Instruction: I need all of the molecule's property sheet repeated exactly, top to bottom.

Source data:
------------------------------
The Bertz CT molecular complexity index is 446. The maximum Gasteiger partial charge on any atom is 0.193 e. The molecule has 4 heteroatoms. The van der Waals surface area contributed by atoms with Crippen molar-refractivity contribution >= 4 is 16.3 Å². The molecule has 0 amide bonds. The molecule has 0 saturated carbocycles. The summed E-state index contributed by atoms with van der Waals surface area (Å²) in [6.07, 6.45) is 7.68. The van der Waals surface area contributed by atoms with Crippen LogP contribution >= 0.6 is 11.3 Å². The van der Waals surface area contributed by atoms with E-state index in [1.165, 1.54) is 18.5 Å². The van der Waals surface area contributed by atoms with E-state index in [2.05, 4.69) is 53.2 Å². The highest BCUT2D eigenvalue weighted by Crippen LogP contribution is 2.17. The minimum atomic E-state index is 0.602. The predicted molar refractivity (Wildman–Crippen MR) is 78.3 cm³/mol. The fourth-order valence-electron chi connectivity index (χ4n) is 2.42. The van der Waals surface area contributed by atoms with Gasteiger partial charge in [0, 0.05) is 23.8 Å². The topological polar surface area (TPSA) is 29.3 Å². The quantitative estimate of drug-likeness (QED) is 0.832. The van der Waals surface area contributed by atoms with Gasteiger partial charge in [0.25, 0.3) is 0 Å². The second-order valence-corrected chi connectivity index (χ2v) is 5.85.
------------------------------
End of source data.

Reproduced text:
The Bertz CT molecular complexity index is 446. The maximum Gasteiger partial charge on any atom is 0.193 e. The molecule has 4 heteroatoms. The van der Waals surface area contributed by atoms with Crippen molar-refractivity contribution >= 4 is 16.3 Å². The molecule has 0 amide bonds. The molecule has 0 saturated carbocycles. The summed E-state index contributed by atoms with van der Waals surface area (Å²) in [6.07, 6.45) is 7.68. The van der Waals surface area contributed by atoms with Crippen LogP contribution >= 0.6 is 11.3 Å². The van der Waals surface area contributed by atoms with E-state index in [1.165, 1.54) is 18.5 Å². The van der Waals surface area contributed by atoms with E-state index in [2.05, 4.69) is 53.2 Å². The highest BCUT2D eigenvalue weighted by Crippen LogP contribution is 2.17. The minimum atomic E-state index is 0.602. The predicted molar refractivity (Wildman–Crippen MR) is 78.3 cm³/mol. The fourth-order valence-electron chi connectivity index (χ4n) is 2.42. The van der Waals surface area contributed by atoms with Gasteiger partial charge in [0, 0.05) is 23.8 Å². The topological polar surface area (TPSA) is 29.3 Å². The quantitative estimate of drug-likeness (QED) is 0.832. The van der Waals surface area contributed by atoms with Gasteiger partial charge in [0.25, 0.3) is 0 Å². The second-order valence-corrected chi connectivity index (χ2v) is 5.85.